(From the June 13, issue of Rubber & Plastics News)
AKRON—A decision by the staff at a government agency on styrene may not cause big problems for the rubber industry, but it certainly has the potential to do so.
The U.S. Department of Health and Human Services soon will issue its 12th Report of Carcinogens, listing substances that are known to cause cancer in humans, or are “reasonably anticipated to be human carcinogens.” The last report in 2005 put 58 “agents” on the first list, and 188 as potential cancer-causers.
The list already includes a variety of chemicals used in the rubber sector, such as 1,3 butadiene, chloroprene and epichlorohydrin. Diazoaminobenzene, which promotes adhesion of natural rubber to steel, was one of 17 substances added to the last list.
The staff at the HHS' National Toxicology Program is charged with reviewing studies about such chemicals, including reports provided by the industry, like producers of styrene and those who turn the chemical into finished products.
So what happens if the new NTP report declares styrene a carcinogen or a potential cancer-causing agent? It can spark a nasty domino effect, and the industry sectors involved with styrene are nervous about it being added to the list.
There's an added cost to styrene production and use, since much more reporting must be done for employees and communities near such plants. That in itself isn't the issue—the pro-styrene side hasn't made a cost-benefit argument with the issue.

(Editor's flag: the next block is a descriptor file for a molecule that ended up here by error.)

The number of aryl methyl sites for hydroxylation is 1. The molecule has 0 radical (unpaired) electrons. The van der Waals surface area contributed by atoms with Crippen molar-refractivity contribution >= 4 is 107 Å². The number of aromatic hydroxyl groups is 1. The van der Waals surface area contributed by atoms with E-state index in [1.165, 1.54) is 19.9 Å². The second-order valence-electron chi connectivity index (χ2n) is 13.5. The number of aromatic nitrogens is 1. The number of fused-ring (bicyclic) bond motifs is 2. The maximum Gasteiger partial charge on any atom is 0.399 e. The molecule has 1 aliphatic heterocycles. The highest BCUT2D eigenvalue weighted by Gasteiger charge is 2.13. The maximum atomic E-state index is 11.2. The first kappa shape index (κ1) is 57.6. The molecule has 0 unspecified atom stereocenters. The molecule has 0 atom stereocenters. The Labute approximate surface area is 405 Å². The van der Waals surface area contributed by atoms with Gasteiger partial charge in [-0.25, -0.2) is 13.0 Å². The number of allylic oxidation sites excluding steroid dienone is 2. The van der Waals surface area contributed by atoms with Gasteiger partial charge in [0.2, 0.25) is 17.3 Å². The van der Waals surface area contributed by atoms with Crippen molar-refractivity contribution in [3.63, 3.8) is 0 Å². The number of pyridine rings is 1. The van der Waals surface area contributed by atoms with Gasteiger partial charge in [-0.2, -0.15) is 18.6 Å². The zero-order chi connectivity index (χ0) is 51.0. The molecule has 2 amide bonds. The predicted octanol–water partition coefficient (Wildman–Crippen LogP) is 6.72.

But how would employees at, say, a tire-making facility feel if styrene—a key component in tires—is labeled “cancer-causing.” Concerned, to the say the least. And since the general public has a knee-jerk reaction to news about chemicals, people living near a plant making or using styrene may get agitated.
They also may get lawyers, the kind who constantly are on the lookout for class action opportunities.
NTP putting a label on styrene also raises the possibility of regulatory action.
All this means there is a lot riding on what the HHS decides about styrene. The agency better make the correct call, and it needs to use all the facts at its disposal.
That's the rub. Several industry groups—including the International Institute of Synthetic Rubber Producers—have expressed concern about the NTP's process. Two other trade groups have charged the NTP is ignoring studies that don't support its staff's position, among other complaints.
That's not the way this is supposed to work and, hopefully, that isn't the case. Too much is riding on this decision, for the public and the industries that serve it.